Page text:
Sharing a Superfood Breakfast

I love getting new ideas, great recipes and most importantly inspiration from blogs. Nourishing Words is one of those.  I’ve been a subscriber for some time, and always look forward to a new post.  On this snowy, icy morning without power or internet, Eleanor’s post on her Super Superfood Breakfast seems like just the thing to keep me going today and throughout the winter months to come.  I hope it inspires (and nourishes) you as well.

A Super Superfood Breakfast

Originally published on December 3, 2021 by Eleanor Baron of Nourishing Words.

Superfood Breakfast Ingredients

When is good good enough? When it comes to nourishing our bodies, it makes sense to eat high-quality food—the best. Nutritionists agree that skimping on breakfast is a bad thing. When we rush out the door without breakfast, by mid-morning, we’re hungry, cranky, light-headed or worse. Developing a reliable breakfast routine is one of the basic building blocks of a healthy day.

I’ve long been fascinated by the so-called “superfoods.” Foods that pack so much nutrition that they’re set apart from other foods, by virtue of having something special to contribute to building health. The term itself has no legal meaning, and some say it’s become a useless marketing term. I use it here to loosely refer to any densely nutritious food that contributes to building health or preventing illness. No matter which foods are on the list or not on the list (there are many lists), it’s a challenge to figure out how to fit more healthy foods into the day.

Breakfast is the perfect opportunity to load up.

In warmer weather, I whiz up a remarkably good green or fruit smoothie, loaded with kale, fresh berries, flax seed, hemp seed and more to get me off to a good start. Come autumn, my tolerance for holding an ice-cold smoothie drops in direct proportion to the outside temperature.

Frosty Oak Leaf

It’s time to turn to something more warming. Something aromatic and comforting. Something hearty. Something with a good amount of protein and that will sustain me into the early afternoon.

Here’s a peek at my go-to winter breakfast routine.

Imagine me, in my fluffy sheepskin slippers, flannel pajamas, a fleece (or two) and a thick wool cap. I’ve made my way down the stairs, with a clatter of eight paws behind me, around me and in front of me. Out to the back porch I go, freeing the dogs for their morning constitutional and other wake-up routines—all of which, I must say, they embrace with more gleeful enthusiasm than I’ve ever been known to muster first thing in the morning. This gives me a few moments to breathe in the cold air, greeting the day with my sleepy version of a sun salutation—at least the part of it that keeps me upright.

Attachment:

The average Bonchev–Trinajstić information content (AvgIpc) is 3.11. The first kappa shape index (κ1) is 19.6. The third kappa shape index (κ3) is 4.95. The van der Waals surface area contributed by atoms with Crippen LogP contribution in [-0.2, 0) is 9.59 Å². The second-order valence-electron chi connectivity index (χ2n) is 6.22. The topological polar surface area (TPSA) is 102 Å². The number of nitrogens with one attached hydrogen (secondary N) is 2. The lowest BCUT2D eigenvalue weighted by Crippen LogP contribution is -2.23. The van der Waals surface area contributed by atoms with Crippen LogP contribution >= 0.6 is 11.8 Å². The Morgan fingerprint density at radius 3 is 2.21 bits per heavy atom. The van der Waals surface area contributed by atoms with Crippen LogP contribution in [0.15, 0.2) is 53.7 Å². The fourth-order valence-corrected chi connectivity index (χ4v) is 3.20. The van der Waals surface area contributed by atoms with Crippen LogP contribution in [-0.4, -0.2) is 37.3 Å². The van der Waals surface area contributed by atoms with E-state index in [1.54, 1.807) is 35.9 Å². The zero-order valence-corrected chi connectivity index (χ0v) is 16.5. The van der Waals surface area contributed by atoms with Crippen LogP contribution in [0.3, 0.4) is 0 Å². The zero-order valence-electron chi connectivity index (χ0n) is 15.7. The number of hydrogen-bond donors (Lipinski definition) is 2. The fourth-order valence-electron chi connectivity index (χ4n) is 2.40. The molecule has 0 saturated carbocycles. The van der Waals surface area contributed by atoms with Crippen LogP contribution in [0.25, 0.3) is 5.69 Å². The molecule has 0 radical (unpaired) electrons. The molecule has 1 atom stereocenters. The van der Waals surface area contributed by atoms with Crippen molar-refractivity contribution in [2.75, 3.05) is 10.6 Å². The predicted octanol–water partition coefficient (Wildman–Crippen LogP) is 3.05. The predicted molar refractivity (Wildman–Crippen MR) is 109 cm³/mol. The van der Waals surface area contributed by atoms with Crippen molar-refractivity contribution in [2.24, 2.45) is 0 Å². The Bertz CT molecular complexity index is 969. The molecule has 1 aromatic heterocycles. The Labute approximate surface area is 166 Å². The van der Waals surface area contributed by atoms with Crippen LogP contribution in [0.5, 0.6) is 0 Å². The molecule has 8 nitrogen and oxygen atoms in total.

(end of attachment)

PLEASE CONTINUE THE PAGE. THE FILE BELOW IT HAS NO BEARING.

Inside again, where the previously chilly-feeling house now feels toasty, I feed the dogs while water boils for a cup of green tea, which is to be my first superfood of the day.

The night before, if I remembered, I would have soaked a quarter cup of steel cut oats in warm water, covering it with a dish towel and tucking it away on top of the fridge. Soaking softens the oats up for cooking and removes the phytic acid, which inhibits mineral absorption in the body. It’s an easy step, well worth taking, that potentially doubles the minerals my body absorbs from that one serving of oatmeal. (Soaking grains in general is a good thing, but more on that, later.)

Oats are available in at least three different forms, from thick and chunky to thin and flaky. Steel cut oats are whole oats (known as groats), just cracked up into little chunks. They’re very hard and would be impossible to chew uncooked. Rolled oats are simply flattened groats, and they also retain all the goodness of the original grain. Quick oats are further processed and lack the bran portion of the grain. And the stuff that comes in little sweetened packets? Quick oats with flavors and plenty of sugar added.

Steel cut oats take about 30 minutes to cook. Some people cook them overnight in a crockpot, but I’m cooking for one and have an aversion to electrical gadgets, rendering the crockpot option clearly overkill. Because I mostly avoid dairy products, I cook my oats with a lot of extra water, making the finished product super soupy. (Soupy is necessary to handle the ground flax seed and chia seeds that will come later. Such thirsty ingredients will greedily pull water from my body if I don’t offer it to them first.)